Trombone for dummies

I’m a relative newbie to FaceBook, and continue to be amazed by what gets put up there by friends (both real ones and the FaceBook kind). I’ve seen wonderfully funny things, very suggestive self-portraits, blow-by-blow accounts of childbirth, and countless examples of Too Much Information. If blogging is the Internet’s Ego, then Facebook is its Id; filled with primal psychic energy and completely lacking in inhibitions.

I wondered if I had run across one of the Id moments a fews ago, when I read something on FaceBook from a colleague about another colleague. The actual post was a YouTube video of an excruciatingly bad performance on horn of the main theme from Star Wars, and the comment “the Holly Mulcahy of the horn.” Well, this seemed a little mean, given that Holly is one of our violin subs (as well as an active blogger here.) To compare her to the infamous Butcher of Star Wars Themes seemed not only mean but completely unjustified.

But I had the chance to talk to Holly this week (half our sub list was in town to to play Bruckner 8), and it turned out that it really was a compliment, albeit a rather convoluted one. For Holly is famous on YouTube for the following video:

The story behind the video is on her blog. It’s well worth reading, especially the lessons she learned:

…as easy as it is for me to lay down a Mozart Symphony or Tchaikovsky orchestral work on stage, I worry about the perceptions of audience and boards. If it is so easy, why are we being paid?

My sobering experience on trombone has proven the obvious though. While I have worked very hard on violin, the years went by and it was hard to comprehend what really went into it: years of training, hours of practice and rigid determination. Of course it goes with out saying, but you really don’t notice and appreciate until you start over on something unfamiliar.

That’s an insight that’s worth however many times Ravel turned over in his grave.

About the author

Robert Levine
Robert Levine

Robert Levine has been the Principal Violist of the Milwaukee Symphony since September 1987. Before coming to Milwaukee Mr. Levine had been a member of the Orford String Quartet, Quartet-in-Residence at the University of Toronto, with whom he toured extensively throughout Canada, the United States, and South America. Prior to joining the Orford Quartet, Mr. Levine had served as Principal Violist of The Saint Paul Chamber Orchestra for six years. He has also performed with the San Francisco Symphony, the London Symphony of Canada, and the Oklahoma City Symphony, as well as serving as guest principal with the orchestras of Indianapolis and Hong Kong.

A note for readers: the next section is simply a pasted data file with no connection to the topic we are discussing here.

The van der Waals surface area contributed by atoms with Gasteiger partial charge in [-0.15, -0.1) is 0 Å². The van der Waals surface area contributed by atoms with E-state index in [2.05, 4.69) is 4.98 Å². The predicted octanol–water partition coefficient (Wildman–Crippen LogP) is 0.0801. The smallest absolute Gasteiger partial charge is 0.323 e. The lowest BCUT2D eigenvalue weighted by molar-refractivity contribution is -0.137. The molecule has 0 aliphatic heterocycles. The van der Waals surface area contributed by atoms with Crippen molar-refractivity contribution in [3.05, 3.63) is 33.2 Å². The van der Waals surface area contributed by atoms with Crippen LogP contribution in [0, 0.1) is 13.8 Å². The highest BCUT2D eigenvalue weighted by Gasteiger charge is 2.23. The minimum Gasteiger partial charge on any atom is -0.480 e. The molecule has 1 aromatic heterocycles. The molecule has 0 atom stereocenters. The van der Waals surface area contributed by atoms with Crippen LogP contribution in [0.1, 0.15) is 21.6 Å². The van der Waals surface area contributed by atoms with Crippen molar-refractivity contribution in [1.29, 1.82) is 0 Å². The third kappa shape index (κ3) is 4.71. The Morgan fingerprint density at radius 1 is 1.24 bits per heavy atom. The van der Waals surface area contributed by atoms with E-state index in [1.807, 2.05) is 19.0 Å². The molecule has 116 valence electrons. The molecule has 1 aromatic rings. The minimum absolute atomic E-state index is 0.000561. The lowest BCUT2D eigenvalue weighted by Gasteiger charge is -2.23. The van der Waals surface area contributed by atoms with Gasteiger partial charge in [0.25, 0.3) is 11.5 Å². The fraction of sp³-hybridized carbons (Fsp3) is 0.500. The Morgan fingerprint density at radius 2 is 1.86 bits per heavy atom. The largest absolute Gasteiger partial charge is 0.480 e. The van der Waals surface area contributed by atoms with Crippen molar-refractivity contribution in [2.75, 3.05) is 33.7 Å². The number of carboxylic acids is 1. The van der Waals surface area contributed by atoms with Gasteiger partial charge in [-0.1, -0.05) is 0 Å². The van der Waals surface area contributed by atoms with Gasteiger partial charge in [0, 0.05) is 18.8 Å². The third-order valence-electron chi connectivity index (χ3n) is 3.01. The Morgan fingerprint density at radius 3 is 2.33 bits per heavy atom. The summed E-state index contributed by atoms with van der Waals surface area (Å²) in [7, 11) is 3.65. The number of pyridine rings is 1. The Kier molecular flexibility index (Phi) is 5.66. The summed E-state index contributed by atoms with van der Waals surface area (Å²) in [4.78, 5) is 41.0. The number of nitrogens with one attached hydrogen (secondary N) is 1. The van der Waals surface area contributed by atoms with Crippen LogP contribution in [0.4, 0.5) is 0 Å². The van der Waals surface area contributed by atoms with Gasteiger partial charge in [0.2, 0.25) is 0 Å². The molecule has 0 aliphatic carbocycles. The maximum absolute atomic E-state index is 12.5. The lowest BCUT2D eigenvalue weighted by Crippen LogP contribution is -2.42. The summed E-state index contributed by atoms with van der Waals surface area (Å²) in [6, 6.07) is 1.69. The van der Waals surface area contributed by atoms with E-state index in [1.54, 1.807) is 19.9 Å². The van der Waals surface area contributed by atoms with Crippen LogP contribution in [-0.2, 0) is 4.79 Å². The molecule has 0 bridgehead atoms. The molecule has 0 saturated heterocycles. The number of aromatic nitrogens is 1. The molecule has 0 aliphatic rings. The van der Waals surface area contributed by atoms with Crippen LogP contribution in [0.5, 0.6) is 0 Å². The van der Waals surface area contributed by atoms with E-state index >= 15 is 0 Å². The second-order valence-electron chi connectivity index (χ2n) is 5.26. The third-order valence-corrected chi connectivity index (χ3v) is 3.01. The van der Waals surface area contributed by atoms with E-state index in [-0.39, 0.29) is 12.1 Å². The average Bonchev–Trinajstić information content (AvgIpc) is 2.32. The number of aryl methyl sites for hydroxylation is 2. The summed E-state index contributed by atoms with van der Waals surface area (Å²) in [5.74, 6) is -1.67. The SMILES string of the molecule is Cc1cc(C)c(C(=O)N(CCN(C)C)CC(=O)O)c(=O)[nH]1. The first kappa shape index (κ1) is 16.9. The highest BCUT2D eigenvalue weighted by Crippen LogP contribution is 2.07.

He has performed as soloist with the Milwaukee Symphony Orchestra, The Saint Paul Chamber Orchestra, the Oklahoma City Symphony, the London Symphony of Canada, the Midsummer Mozart Festival (San Francisco), and numerous community orchestras in Northern California and Minnesota. He has also been featured on American Public Radio's nationally broadcast show "St. Paul Sunday Morning" on several occasions.

Mr. Levine has been an active chamber musician, having performed at the Festival Rolandseck in Germany, the Grand Teton Music Festival, the Palm Beach Festival, the "Strings in the Mountains" Festival in Colorado, and numerous concerts in the Twin Cities and Milwaukee. He has also been active in the field of new music, having commissioned and premiered works for viola and orchestra from Minnesota composers Janika Vandervelde and Libby Larsen.

Mr. Levine was chairman of the International Conference of Symphony and Opera Musicians from 1996 to 2002 and currently serves as President of the Milwaukee Musicians Association, Local 8 of the American Federation of Musicians, and as a member of the Board of Directors of the League of American Orchestras. He has written extensively about issues concerning orchestra musicians for publications of ICSOM, the AFM, the Symphony Orchestra Institute, and the League of American Orchestras.

Mr. Levine attended Stanford University and the Institute for Advanced Musical Studies in Switzerland. His primary teachers were Aaron Sten and Pamela Goldsmith. He also studied with Paul Doctor, Walter Trampler, Bruno Giuranna, and David Abel.

He lives with his wife Emily and his son Sam in Glendale.

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